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  1. Functional Anatomy: A Taxonomic Proposal.Ingvar Johansson, Barry Smith, Katherine Munn, Nikoloz Tsikolia, Kathleen Elsner, Dominikus Ernst & Dirk Siebert - 2005 - Acta Biotheoretica 53 (3):153-166.
    It is argued that medical science requires a classificatory system that (a) puts functions in the taxonomic center and (b) does justice ontologically to the difference between the processes which are the realizations of functions and the objects which are their bearers. We propose formulae for constructing such a system and describe some of its benefits. The arguments are general enough to be of interest to all the life sciences.
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  • Biomedical Informatics and Granularity.Anand Kumar & Barry Smith - 2004 - Comparative and Functional Genomics 5 (6-7):501-508.
    An explicit formal-ontological representation of entities existing at multiple levels of granularity is an urgent requirement for biomedical information processing. We discuss some fundamental principles which can form a basis for such a representation. We also comment on some of the implicit treatments of granularity in currently available ontologies and terminologies (GO, FMA, SNOMED CT).
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  • Biodynamic Ontology: Applying BFO in the Biomedical Domain.Barry Smith, Pierre Grenon & Louis Goldberg - 2004 - Studies in Health and Technology Informatics 102:20–38.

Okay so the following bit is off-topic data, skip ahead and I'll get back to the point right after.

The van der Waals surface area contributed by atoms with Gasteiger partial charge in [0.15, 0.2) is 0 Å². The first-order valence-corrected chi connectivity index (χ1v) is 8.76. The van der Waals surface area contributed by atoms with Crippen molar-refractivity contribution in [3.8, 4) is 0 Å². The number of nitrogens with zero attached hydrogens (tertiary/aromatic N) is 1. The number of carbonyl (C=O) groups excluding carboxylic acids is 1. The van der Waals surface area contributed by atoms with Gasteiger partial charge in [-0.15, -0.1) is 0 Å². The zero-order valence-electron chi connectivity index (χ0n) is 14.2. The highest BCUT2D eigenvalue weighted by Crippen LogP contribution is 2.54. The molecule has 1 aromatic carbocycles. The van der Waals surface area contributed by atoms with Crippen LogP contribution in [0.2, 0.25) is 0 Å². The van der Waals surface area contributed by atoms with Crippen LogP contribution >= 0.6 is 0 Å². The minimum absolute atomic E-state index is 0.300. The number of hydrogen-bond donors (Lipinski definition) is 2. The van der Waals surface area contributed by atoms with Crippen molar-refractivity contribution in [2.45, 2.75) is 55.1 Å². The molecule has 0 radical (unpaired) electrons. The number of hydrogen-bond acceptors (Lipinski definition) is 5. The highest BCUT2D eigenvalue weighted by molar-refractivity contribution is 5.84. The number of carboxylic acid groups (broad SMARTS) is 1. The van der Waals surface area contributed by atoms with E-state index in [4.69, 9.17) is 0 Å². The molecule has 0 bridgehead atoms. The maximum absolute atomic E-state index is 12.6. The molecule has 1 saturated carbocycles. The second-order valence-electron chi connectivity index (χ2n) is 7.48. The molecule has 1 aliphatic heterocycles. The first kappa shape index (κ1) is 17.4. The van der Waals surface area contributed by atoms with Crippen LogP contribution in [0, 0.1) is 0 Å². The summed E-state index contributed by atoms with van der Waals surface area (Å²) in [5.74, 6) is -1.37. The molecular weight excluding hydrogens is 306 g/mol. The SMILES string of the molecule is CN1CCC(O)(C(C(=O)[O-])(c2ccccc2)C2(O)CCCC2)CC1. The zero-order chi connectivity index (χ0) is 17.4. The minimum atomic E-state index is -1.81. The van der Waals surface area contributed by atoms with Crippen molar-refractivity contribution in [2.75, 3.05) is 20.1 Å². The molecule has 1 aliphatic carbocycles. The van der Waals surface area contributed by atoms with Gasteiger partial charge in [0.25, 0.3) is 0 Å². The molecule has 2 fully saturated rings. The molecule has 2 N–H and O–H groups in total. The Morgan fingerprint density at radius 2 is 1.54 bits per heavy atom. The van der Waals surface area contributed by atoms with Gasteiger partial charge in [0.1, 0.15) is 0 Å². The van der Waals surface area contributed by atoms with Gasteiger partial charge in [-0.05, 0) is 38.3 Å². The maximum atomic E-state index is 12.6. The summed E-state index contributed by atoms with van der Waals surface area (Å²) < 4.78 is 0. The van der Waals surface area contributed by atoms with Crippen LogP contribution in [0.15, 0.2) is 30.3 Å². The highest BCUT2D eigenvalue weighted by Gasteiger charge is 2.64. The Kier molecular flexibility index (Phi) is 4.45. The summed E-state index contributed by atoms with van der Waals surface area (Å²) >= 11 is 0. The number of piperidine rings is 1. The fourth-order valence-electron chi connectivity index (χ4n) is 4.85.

Current approaches to formal representation in biomedicine are characterized by their focus on either the static or the dynamic aspects of biological reality. We here outline a theory that combines both perspectives and at the same time tackles the by no means trivial issue of their coherent integration. Our position is that a good ontology must be capable of accounting for reality both synchronically (as it exists at a time) and diachronically (as it unfolds through time), but that these are (...)
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  • Applied Ontology: An Introduction.Katherine Munn & Barry Smith (eds.) - 2008 - Frankfurt: ontos.
    Ontology is the philosophical discipline which aims to understand how things in the world are divided into categories and how these categories are related together. This is exactly what information scientists aim for in creating structured, automated representations, called 'ontologies,' for managing information in fields such as science, government, industry, and healthcare. Currently, these systems are designed in a variety of different ways, so they cannot share data with one another. They are often idiosyncratically structured, accessible only to those who (...)
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  • The Mystery of Capital and the Construction of Social Reality.Barry Smith, David M. Mark & Isaac Ehrlich (eds.) - 2008 - Open Court.
    John Searle’s The Construction of Social Reality and Hernando de Soto’s The Mystery of Capital shifted the focus of current thought on capital and economic development to the cultural and conceptual ideas that underpin market economies and that are taken for granted in developed nations. This collection of essays assembles 21 philosophers, economists, and political scientists to help readers understand these exciting new theories.
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  • Introduction: What is Ontology For.Katherine Munn - 2008 - In Munn Katherine & Smith Barry (eds.), Applied Ontology: An Introduction. Walter de Gruyter. pp. 7-19.
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